One of the classic foods for Shabbat is a kugel, and as a vegan, I was thrilled to concoct this cheesy, gooey, rich not at all healthy as vegan foods go- kugel! It's something great for a group, and if you call it "mac and cheese" casserole, chances are kids will love it as well! Kugel is a popular casserole in Eastern European Jewish homes, and comes in many varieties. This vegan version of a dairy kugel is cheesy and rich. It tastes a bit like macaroni and cheese—in fact, this is quite similar, but with a touch of sour cream for that classic and slightly tart kugel taste. Serve as a side dish or eat as a main course.
- 1 (16 ounce) package pasta, such as farfalle, shells, or large macaroni
- 1/2 onion, diced (optional)
- 1 1/4 cups nondairy milk (almond milk works well)
- 2 tablespoons all-purpose flour or white or brown rice flour
- 1 (8 ounce) package shredded vegan cheese, preferably mozzarella or cheddar
- 3 tablespoons vegan margarine
- 3 tablespoons vegan sour cream
- 1/2 cup bread crumbs (optional)
- Cook the pasta according to the package directions. When al dente, drain and place in a large bowl.
- Preheat the oven to 350°F. Mix the onion, if desired, with the cooked pasta.
- Heat 1 cup of the nondairy milk in a medium saucepan over medium heat.
- In a cup, whisk the flour into the remaining 1/4 cup of milk until dissolved. Add it slowly to the heated milk, whisking as you go. Add the shredded vegan cheese and stir constantly until the cheese dissolves and the sauce is bubbly, about 5 minutes. Add the margarine and vegan sour cream to the sauce and stir to combine.
- Pour over the pasta mixture and mix well.
- Place in a 9 × 13inch casserole dish and cover with the bread crumbs. Bake, covered, for 20 minutes, until heated through.
- Uncover and broil until browned on top, about 5 minutes.
I love making this salad when I have a lot of people over. It looks pretty and colorful and there is no need to "pick out what you don't like;" you simply select what you do and enjoy! The dressing can be made more elaborate if need be, but we like it simple in our house. The reason I love this simple recipe is: you can prep it beforehand, it stays great, it’s cheap, and it’s very yummy! The vinaigrette is simple but very flavorful, as I have found many Moroccan Jewish recipes to be. The recipe serves 4-6, but I like to double it and eat the leftover salad throughout the week.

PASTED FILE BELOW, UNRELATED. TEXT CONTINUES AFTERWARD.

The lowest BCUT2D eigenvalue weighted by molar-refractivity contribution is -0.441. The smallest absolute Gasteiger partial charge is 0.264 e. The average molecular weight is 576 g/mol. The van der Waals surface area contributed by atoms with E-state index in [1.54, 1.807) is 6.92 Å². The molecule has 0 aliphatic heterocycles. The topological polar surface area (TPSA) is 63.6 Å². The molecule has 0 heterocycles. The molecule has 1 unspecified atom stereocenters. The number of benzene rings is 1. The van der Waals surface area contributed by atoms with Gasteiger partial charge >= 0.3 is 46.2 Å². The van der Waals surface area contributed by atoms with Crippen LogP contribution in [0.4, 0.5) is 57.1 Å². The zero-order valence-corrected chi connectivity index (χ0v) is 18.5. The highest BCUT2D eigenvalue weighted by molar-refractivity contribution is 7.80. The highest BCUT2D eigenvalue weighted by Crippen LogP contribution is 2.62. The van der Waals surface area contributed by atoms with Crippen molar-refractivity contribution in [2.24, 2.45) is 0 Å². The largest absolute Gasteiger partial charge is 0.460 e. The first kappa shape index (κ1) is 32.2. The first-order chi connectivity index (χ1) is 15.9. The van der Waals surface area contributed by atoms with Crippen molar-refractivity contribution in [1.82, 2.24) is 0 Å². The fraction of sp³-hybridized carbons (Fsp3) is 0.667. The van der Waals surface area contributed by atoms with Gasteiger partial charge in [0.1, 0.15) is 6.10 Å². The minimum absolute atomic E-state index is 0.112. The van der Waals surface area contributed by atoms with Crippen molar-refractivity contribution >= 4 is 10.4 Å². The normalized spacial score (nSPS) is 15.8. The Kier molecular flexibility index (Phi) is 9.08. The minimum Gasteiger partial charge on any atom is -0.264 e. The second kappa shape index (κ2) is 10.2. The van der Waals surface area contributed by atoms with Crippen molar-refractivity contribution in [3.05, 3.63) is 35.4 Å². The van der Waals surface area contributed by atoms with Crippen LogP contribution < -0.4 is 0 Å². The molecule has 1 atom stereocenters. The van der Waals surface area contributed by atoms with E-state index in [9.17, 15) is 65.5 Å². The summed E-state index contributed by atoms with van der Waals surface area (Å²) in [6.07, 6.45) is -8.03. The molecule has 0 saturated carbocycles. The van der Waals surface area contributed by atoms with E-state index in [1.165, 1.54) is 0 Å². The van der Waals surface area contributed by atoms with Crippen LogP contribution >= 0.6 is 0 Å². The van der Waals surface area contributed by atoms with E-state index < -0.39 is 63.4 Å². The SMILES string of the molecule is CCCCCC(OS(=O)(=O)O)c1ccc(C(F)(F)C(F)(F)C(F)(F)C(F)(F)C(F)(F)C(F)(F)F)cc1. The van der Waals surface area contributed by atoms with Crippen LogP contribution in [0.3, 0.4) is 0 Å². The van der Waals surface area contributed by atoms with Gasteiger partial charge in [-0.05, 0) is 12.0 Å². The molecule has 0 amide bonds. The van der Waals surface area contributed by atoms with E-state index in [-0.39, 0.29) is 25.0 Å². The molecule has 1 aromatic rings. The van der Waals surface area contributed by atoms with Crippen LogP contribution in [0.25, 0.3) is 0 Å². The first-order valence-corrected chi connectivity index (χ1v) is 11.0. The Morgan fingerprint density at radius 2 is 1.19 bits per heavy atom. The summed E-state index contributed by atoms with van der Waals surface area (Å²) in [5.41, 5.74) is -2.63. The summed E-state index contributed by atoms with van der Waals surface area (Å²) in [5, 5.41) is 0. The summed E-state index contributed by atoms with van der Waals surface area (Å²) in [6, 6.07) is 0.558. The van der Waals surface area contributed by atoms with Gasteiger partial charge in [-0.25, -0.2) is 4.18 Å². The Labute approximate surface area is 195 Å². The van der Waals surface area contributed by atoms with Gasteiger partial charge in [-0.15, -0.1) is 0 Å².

For the salad:
- 1 thinly sliced cucumber
- 2 cold boiled potatoes, sliced
- 3 bell peppers, seeded and thinly sliced: i use one green, one red, one orange for color :)
- 2 2/3 cups pitted olives (any variety you like)
- 3 scallions, sliced thin
For the vinaigrette:
- 35 chopped garlic cloves
- 6 Tbsp olive oil
- 2 Tbsp white wine vinegar
- Juice of 1/2 a lemon, or 1 Tbsp or so lemon juice
- 2 Tbsp chopped fresh mint
- 2 Tbsp chopped fresh cilantro leaves
- salt to taste
- Lay all of the veggies and potatoes out on a nice platter (think ovalshaped platter). Scatter the olives all
- around and the scallions on top.
- In a small bowl whisk all the ingredients for the vinaigrette.
- Pour vinaigrette over the veggies, olives, and scallions.
Golden Couscous with Olives and Fresh Herbs
This couscous recipe is a favorite of mine for Shabbat because the ingredients are so simple but the flavor is so sophisticated. This is also a great recipe because it's fast and can be adapted depending on what you have on hand; any vegetable tastes good in this dish!
Mayim likes to make this dish for festive meals, such as on Shabbat, when special dishes are paraded. The dish calls for the larger Israeli couscous, and it has a rich flavor and a beautiful gold color, thanks to the tumeric. You can add other vegetables to make it more substantial, or leave is as is for a side dish. Substitute quinoa for the couscous for more protein and a slightly lighter version.
- 8 tablespoons (1 stick) vegan margarine
- 6 cups onion, chopped
- 3⁄4 teaspoon ground ginger
- 1⁄2 teaspoon turmeric
- 2 1⁄4 cups lowsalt vegan chickenflavored stock
- 1 cup pitted and halved kalamata olives
- 1⁄2 cup fresh basil, chopped
- 1⁄3 cup fresh mint, chopped
- 1⁄4 cup freshly squeezed lemon juice
- 2 cups uncooked Israeli couscous
- Salt and freshly ground black pepper
1. Melt the margarine in a large heavybottomed pot over mediumlow heat. add the onion and stir to coat. Cover and saute until the onion is very tender but not browned, stirring occasionally, about 10 minutes. Mix in the ginger and turmeric. Add the stock, olives, basil, mint and lemon juice and bring to simmer. Stir in the couscous. Cover the pot, turn off the heat, and let stand until all liquid is absorbed and the couscous is tender, about 10 minutes.
2. Fluff the couscous with a fork. Season to taste with salt and pepper.
American actress, Mayim Bialik is best known for her roles in the film Beaches and on the hit television shows Blossom and The Big Bang Theory. Bialik is an avid student of all things Jewish, studies text weekly, and speaks all over the country for a variety of Jewish organisations. She has also spoken throughout the United States for dozens of colleges and universities.